Plumbing Questions? Ask a Plumber for Answers ASAP
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This noise is typically the fill valve located in the tank. The newer fill valves, as shown below, use a float rather than the old plastic ball on the end of a rod. If you have this type of float valve, you most likely can just flush any sediment that has managed to get caught in it. Depending on the brand, some twist off near the base, some have a cap on top that twists off after lifting off a plastic cover. With the water supply shut off, located under the tank, you can twist off the fill valve and then turn the water supply back. Just make sure you use your hand or a cup to block the flow of water that will come out of where you just untwisted the fill valve. This will flush out the sediment. You can also clean the rubber washer that is located here. put everything back together and it should work fine. If you would rather replace the fill valve, you can do this is as well since they are inexpensive.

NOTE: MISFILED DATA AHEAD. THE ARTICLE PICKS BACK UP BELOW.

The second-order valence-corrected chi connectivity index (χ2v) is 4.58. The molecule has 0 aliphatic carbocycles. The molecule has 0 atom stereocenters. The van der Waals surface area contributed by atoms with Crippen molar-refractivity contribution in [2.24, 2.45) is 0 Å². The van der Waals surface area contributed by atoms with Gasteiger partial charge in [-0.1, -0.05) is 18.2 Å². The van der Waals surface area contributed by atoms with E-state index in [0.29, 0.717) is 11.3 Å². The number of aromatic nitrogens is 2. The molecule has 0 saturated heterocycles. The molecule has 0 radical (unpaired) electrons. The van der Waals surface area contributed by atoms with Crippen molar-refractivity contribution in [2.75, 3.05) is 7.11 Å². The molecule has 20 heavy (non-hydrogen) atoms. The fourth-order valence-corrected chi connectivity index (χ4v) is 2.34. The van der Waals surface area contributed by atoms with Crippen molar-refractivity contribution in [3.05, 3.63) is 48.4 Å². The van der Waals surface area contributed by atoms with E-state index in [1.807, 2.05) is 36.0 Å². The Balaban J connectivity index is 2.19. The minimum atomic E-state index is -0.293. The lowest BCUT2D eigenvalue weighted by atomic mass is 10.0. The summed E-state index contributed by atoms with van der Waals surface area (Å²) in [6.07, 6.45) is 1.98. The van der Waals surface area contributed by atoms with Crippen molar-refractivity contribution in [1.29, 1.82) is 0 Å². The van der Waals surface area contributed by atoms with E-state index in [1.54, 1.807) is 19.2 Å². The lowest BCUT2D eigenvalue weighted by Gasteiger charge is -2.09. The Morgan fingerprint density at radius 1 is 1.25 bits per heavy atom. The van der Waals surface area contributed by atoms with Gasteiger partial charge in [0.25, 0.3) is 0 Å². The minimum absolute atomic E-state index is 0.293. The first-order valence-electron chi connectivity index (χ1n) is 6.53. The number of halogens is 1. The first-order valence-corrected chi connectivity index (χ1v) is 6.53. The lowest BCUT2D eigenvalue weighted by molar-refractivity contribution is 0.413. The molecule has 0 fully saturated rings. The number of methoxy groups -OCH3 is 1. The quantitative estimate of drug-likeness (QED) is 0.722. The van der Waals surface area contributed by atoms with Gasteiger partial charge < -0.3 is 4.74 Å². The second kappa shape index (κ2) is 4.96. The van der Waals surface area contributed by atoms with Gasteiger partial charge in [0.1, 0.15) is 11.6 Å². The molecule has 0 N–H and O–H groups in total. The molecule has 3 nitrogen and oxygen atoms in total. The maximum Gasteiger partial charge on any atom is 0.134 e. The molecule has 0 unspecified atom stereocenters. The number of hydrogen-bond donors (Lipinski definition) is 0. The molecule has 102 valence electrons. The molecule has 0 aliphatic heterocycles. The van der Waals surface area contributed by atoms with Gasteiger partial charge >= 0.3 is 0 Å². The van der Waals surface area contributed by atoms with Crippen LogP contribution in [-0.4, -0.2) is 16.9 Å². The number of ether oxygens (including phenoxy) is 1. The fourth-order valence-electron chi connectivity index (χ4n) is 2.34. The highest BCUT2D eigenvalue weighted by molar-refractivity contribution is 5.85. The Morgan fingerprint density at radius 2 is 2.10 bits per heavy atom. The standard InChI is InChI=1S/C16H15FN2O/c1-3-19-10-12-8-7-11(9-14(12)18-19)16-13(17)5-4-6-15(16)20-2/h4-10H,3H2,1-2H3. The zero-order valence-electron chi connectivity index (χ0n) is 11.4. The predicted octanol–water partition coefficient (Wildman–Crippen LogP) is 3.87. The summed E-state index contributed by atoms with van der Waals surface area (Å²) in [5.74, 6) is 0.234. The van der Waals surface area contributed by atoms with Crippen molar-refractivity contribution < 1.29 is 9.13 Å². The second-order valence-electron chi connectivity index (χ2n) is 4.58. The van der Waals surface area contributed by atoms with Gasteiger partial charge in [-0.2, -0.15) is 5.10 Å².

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Best of Luck, Brian
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Well this make it a little harder to diagnose, since I cannot see it firsthand. I would verify that the tank has absolutely stopped filling, because this is a typical noise that occurs especially when the fill valve is completing the fill.
If there is no supply water moving at the time of the noise, then I would have to guess that it is in the drain piping. I would look for any areas where the piping may be rubbing against something, as the water drains. If you have a basement or crawlspace, have someone down there to listen while the toilet gets flushed.
Once the toilet fills and the fill valve shuts off, this sudden stop can cause vibrations to be sent back thru the supply lines. This can cause water hammer, in which a water hammer arrester would help to fix the problem. The supply piping could also be loose and hitting something nearby. It would be good to verify that all piping is adequately secured to the framing. A water hammer arrester is shown below; it reduces the shocwave sent out by the sudden stop of water.